New to forum-always lurked but never had time to join and be active.
I own a small job shop and am always learning how out of date my 20+ year old skills are when I read some of the posts. I am always learning by either experiance or reading.
I dont see or read much on controlling warpage from welding. My past has always tought me that you can never have too many clamps or tacs prior to striking your first arc. Then there is the old stand by of using experiance to guide you and counter the warp before you clamp it up. The last method being a guessing game that doesnt always work, as I recently found when doing a large frame for a 8' by 8' out door sign standing 10 feet high. Made from 8" channel on a 8" boxed channel post. Looked like a giant field goal post before the sign was put in. I couldnt clamp it up to my table seeing how it was a bit too large to fit (over 18' over all). I layed it out on "H" beams and guestimated the amount it would pull. After stitching it up I was pleased to see it pulled perfectly into square. And it needed to because the sign frame was square and had to fit into it near perfectly. So I tacked in my gussets and started to finish weld it. Taking plenty of time to not over heat any area, generally laying about 1-1/2" of weld at a time and letting it cool. It stayed straight until I did the finish welds on the gussets, then it pulled the top (mind you thats 8' away from the welded area) out a good 3/8".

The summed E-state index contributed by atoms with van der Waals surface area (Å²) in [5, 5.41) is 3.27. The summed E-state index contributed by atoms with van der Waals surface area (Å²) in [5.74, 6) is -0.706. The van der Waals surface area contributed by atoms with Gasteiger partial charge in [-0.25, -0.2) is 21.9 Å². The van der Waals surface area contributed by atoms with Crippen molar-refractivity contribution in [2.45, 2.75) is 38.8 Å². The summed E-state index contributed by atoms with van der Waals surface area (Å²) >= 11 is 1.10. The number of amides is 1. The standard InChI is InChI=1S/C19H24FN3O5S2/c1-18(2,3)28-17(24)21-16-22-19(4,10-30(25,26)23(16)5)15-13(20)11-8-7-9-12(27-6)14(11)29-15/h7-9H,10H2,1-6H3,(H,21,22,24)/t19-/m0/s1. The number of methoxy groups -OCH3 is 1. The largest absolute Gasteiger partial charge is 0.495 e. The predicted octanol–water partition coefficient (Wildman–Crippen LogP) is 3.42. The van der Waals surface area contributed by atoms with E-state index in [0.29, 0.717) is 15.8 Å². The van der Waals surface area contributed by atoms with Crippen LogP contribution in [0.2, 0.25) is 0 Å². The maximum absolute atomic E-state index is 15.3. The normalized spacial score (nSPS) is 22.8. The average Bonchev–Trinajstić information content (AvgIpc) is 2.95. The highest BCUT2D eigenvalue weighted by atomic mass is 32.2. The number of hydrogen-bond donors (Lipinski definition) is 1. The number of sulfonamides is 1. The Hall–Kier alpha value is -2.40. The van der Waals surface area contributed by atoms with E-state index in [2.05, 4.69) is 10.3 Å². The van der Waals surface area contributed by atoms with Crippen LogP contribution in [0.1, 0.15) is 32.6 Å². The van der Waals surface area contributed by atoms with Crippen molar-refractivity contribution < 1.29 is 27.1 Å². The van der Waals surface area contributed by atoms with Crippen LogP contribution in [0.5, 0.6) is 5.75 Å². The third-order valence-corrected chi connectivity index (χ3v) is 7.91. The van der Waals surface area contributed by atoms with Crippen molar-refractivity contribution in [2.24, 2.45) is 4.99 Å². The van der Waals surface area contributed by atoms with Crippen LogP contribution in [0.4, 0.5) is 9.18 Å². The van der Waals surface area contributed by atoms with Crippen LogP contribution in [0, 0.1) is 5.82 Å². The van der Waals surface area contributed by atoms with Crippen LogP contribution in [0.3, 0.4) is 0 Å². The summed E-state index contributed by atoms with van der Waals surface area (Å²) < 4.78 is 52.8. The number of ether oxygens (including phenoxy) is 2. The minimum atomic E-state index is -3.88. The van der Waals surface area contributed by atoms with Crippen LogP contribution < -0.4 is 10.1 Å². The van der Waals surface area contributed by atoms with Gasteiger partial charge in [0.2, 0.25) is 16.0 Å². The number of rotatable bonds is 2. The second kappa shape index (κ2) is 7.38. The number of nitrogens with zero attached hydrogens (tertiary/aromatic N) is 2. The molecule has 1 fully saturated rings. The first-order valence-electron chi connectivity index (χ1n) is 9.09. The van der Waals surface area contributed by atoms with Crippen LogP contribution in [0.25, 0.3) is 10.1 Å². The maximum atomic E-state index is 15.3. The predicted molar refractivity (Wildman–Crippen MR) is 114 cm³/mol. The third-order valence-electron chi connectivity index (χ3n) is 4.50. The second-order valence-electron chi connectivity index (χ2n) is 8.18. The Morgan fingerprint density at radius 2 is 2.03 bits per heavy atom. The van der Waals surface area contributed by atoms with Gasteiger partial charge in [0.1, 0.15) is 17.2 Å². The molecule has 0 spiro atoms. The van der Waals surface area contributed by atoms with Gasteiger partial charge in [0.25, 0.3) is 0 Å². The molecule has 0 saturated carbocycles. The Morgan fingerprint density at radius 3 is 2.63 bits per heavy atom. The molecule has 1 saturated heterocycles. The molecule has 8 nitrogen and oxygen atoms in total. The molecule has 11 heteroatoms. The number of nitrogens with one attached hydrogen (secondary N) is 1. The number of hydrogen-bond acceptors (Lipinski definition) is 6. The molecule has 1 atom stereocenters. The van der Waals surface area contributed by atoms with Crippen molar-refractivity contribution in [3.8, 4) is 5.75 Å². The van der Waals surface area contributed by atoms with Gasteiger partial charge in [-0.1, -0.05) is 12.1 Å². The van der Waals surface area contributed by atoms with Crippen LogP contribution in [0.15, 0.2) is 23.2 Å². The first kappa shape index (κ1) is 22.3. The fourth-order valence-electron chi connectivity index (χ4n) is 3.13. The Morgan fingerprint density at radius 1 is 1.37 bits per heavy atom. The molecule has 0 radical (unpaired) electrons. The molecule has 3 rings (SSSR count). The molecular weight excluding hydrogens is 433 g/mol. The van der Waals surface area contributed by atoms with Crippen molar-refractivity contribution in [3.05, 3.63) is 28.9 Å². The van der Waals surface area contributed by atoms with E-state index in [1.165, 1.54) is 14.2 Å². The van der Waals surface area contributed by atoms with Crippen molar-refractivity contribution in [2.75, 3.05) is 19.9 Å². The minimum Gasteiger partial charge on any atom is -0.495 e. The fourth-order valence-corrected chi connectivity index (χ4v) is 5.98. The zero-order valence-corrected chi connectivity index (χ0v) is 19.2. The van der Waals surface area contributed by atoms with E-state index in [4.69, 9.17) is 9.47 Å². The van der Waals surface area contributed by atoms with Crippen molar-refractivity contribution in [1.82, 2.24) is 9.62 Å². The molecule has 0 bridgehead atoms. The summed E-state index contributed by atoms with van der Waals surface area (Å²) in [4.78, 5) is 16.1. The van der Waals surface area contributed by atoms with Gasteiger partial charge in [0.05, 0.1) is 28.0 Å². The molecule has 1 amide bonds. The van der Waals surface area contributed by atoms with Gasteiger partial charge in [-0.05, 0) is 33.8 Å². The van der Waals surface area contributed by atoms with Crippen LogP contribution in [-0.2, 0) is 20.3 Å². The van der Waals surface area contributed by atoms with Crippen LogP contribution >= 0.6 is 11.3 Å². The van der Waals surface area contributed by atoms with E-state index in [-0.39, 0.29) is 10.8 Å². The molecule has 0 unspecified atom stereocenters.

So if any of you needed to weld a 8" box dead center into a 8' long piece of channel what would you have done to keep it from pulling ?
Always looking for a better way to do the same old thing.